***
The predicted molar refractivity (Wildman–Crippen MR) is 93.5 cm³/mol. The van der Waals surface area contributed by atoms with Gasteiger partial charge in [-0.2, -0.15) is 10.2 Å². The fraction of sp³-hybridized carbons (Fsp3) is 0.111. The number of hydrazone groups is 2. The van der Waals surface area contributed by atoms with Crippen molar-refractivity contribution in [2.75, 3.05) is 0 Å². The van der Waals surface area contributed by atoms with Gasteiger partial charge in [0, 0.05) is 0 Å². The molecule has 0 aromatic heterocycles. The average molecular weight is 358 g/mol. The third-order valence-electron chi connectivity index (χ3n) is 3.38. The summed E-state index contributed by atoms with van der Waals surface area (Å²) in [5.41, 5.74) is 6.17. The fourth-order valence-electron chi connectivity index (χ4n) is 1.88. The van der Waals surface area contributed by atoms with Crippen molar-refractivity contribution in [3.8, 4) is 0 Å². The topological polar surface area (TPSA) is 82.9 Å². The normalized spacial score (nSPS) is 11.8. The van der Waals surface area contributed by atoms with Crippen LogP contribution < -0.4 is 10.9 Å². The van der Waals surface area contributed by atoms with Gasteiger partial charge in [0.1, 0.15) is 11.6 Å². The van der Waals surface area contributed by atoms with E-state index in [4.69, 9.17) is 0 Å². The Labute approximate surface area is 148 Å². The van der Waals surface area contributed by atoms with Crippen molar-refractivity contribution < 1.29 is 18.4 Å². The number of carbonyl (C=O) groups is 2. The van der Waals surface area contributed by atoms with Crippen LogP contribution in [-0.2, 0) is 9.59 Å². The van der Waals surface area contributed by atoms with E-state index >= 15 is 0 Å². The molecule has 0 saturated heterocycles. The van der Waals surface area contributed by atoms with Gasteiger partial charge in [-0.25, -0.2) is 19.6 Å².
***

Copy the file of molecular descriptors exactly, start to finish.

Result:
The predicted molar refractivity (Wildman–Crippen MR) is 93.5 cm³/mol. The van der Waals surface area contributed by atoms with Gasteiger partial charge in [-0.2, -0.15) is 10.2 Å². The fraction of sp³-hybridized carbons (Fsp3) is 0.111. The number of hydrazone groups is 2. The van der Waals surface area contributed by atoms with Crippen molar-refractivity contribution in [2.75, 3.05) is 0 Å². The van der Waals surface area contributed by atoms with Gasteiger partial charge in [0, 0.05) is 0 Å². The molecule has 0 aromatic heterocycles. The average molecular weight is 358 g/mol. The third-order valence-electron chi connectivity index (χ3n) is 3.38. The summed E-state index contributed by atoms with van der Waals surface area (Å²) in [5.41, 5.74) is 6.17. The fourth-order valence-electron chi connectivity index (χ4n) is 1.88. The van der Waals surface area contributed by atoms with Crippen molar-refractivity contribution in [3.8, 4) is 0 Å². The topological polar surface area (TPSA) is 82.9 Å². The normalized spacial score (nSPS) is 11.8. The van der Waals surface area contributed by atoms with Crippen LogP contribution < -0.4 is 10.9 Å². The van der Waals surface area contributed by atoms with Gasteiger partial charge in [0.1, 0.15) is 11.6 Å². The van der Waals surface area contributed by atoms with E-state index in [4.69, 9.17) is 0 Å². The Labute approximate surface area is 148 Å². The van der Waals surface area contributed by atoms with Crippen molar-refractivity contribution < 1.29 is 18.4 Å². The number of carbonyl (C=O) groups is 2. The van der Waals surface area contributed by atoms with Crippen LogP contribution in [-0.2, 0) is 9.59 Å². The van der Waals surface area contributed by atoms with E-state index >= 15 is 0 Å². The molecule has 0 saturated heterocycles. The van der Waals surface area contributed by atoms with Gasteiger partial charge in [-0.25, -0.2) is 19.6 Å².